After an event in mid-May, Nowitzki told reporters that he plans on taking a "significant pay cut" once his contract expires following the 2013-14 season, according to ESPNDallas.com. For a player set to make $23 million this coming year, Nowitzki's willingness to embrace a smaller salary could be a huge free-agent draw for the Dallas Mavericks.

    The Mavericks' first order of business in the summer of 2013 will be to determine whether to bring back O.J. Mayo, who plans on declining his player option to become a free agent. Mayo would likely absorb at least half of the Mavs' available cap space if they do re-sign him, which would prevent them from making another major free-agent splash.

    If Mayo signs elsewhere, Dallas' cap-space picture begins to look much more amenable to a potential star free-agent acquisition. The Mavericks would have approximately $13 million in cap space to play with, which should be more than enough to land a player like Brandon Jennings or Al Jefferson.

    The Mavericks, like the Cavaliers, should have one eye on the 2014 free-agent class as they make their 2013 free-agency decisions. That shouldn't prevent Dallas from being an active suitor in 2013 free agency, however, especially knowing that Nowitzki is willing to accept a pay cut next summer to build another championship-contending team.  

     

    Projected Cap Space Calculation:

    $37,215,449 already committed (D. Nowitzki, S. Marion, V. Carter, J. Cunningham and J. Crowder) + $6,614,125 in qualifying offers (D. Collison and R. Beaubois) + $4,824,000 (cap hold for O.J. Mayo) + $1,655,300 (No. 13 pick) + $490,180 (second-round draft pick) + $980,360 (incomplete roster charge) = $51,779,414

    $60,000,000 - $51,779,414 = $8,220,586

Detroit Pistons

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    After five straight sub-.500 seasons, things finally appear to be looking up for the Detroit Pistons.

    For one, the Pistons may be the runaway winner of the 2012 NBA draft. When Andre Drummond fell to Detroit at the No. 9 pick, the Pistons were more than happy to pounce, realizing the potential dominance of a Drummond-Greg Monroe combination for years to come.

    With the Drummond-Monroe frontcourt of the future established, the Pistons now must turn their attention to their backcourt. Will the Pistons attempt to re-sign Jose Calderon, a soon-to-be unrestricted free agent who they traded for in January, or do they prefer the Brandon Knight-Rodney Stuckey duo?

    Heading into the summer of 2013, the Pistons should have over $20 million in cap room to play with. That's enough to re-sign Calderon at roughly $6 million-$8 million per year (if so desired) and still to have the cap room needed for another star player.

    Since the Pistons mostly need help on the wings, players like Al Jefferson, Andrew Bynum and Josh Smith need not spend much time considering how they'd fit in Detroit. Instead, expect the Pistons to target shooters like O.J. Mayo, J.J. Redick or Kevin Martin in free agency.

     

    Projected Cap Space Calculation:

    $35,172,720 already committed  (R. Stuckey, C. Villanueva, J. Jerebko, G. Monroe, B. Knight, A. Drummond, V. Kravtstov, K. Singler, K. Middleton and K. English) + $2,413,300 (No. 7 overall pick) + $980,360 (their own second-round pick and the Los Angeles Clippers' second-round pick) = $38,566,380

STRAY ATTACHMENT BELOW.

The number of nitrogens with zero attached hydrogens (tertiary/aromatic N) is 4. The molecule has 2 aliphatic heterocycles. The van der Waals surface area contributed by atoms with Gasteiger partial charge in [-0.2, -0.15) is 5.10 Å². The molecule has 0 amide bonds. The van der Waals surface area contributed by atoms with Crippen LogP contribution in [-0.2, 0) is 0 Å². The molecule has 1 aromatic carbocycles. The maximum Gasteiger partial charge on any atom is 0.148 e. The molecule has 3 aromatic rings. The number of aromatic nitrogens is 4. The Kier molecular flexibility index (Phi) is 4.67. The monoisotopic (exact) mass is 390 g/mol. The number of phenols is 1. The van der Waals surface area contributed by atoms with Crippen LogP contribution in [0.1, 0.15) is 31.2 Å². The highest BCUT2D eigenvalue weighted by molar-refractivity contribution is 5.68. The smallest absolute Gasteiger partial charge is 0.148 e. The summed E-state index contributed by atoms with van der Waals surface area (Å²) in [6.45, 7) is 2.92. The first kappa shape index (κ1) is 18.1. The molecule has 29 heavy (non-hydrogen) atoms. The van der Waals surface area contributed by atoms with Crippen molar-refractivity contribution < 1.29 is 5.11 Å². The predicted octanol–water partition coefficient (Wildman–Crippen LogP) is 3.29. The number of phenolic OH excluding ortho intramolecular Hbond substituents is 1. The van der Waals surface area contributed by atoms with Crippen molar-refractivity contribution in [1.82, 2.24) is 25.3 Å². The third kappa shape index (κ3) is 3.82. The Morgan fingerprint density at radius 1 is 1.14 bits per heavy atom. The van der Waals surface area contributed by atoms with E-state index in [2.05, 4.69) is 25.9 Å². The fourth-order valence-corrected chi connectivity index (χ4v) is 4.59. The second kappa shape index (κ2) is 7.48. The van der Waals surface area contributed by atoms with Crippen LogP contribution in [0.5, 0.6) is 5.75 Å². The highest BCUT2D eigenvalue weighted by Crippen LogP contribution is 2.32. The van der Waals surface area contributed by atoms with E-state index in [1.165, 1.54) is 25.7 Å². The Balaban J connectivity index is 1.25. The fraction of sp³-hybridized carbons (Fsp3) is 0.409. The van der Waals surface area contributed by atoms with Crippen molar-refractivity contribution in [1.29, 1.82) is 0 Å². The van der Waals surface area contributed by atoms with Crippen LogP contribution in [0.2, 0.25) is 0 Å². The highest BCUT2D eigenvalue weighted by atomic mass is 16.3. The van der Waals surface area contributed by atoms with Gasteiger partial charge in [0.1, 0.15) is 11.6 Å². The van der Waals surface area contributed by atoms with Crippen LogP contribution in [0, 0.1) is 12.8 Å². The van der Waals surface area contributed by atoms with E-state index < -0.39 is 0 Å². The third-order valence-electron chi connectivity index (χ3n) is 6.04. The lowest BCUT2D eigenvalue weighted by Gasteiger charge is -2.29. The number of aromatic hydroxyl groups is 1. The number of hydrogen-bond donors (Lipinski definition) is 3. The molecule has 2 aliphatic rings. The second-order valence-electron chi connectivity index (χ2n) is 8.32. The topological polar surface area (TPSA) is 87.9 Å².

$60,000,000 - $38,566,380 = $21,433,620

Houston Rockets

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    With the right moves this summer, the Houston Rockets could be moving on up into the Western Conference elite.

    James Harden broke out as a bona fide superstar during the 2012-13 season and led the Rockets' statistical-based basketball revolution (three-pointers and lay-ups = good; mid-range jump shots = bad).

    Houston additionally has a nice collection of young, relatively cheap assets in Jeremy Lin, Omer Asik, Chandler Parsons, Thomas Robinson and Patrick Beverly.

    With some finagling this summer, the Rockets could also have enough cap space to offer a max contract to a star free agent. Houston holds over $16 million in team options on the likes of Francisco Garcia, Carlos Delfino, Aaron Brooks and others, with just over $32 million already committed for 2013-14.

    Don't expect Houston general manager Daryl Morey to go splurging $15 million-plus on someone like Josh Smith or Al Jefferson just because he's potentially got the cap space to do so. That doesn't fit Morey's long-term way of thinking, and Smith's shot selection alone would drive the Rockets batty.

    Dwight Howard, on the other hand, might be worth mortgaging the farm to land. CBSsports.com's Ken Berger reports that the Rockets are the team said to intrigue him the most, making Houston one of the NBA teams to watch closely this summer in free agency.

     

    Projected Cap Space Calculation:

    $32,339,230 already committed (J. Harden, O. Asik, J. Lin, T. Robinson, R. White, T. Jones, D. Motiejunas) + $16,204,636 in team options (F. Garcia, C. Delfino, A. Brooks, C. Parsons, G. Smith, J. Anderson, P. Beverly, T. Ohlbrecht) + $490,180 (second-round draft pick from Phoenix) = $49,034,046

    $60,000,000 - $49,034,046 = $10,965,954

Philadelphia 76ers

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    The Philadelphia 76ers may be one of the biggest wild cards heading into 2013 free agency.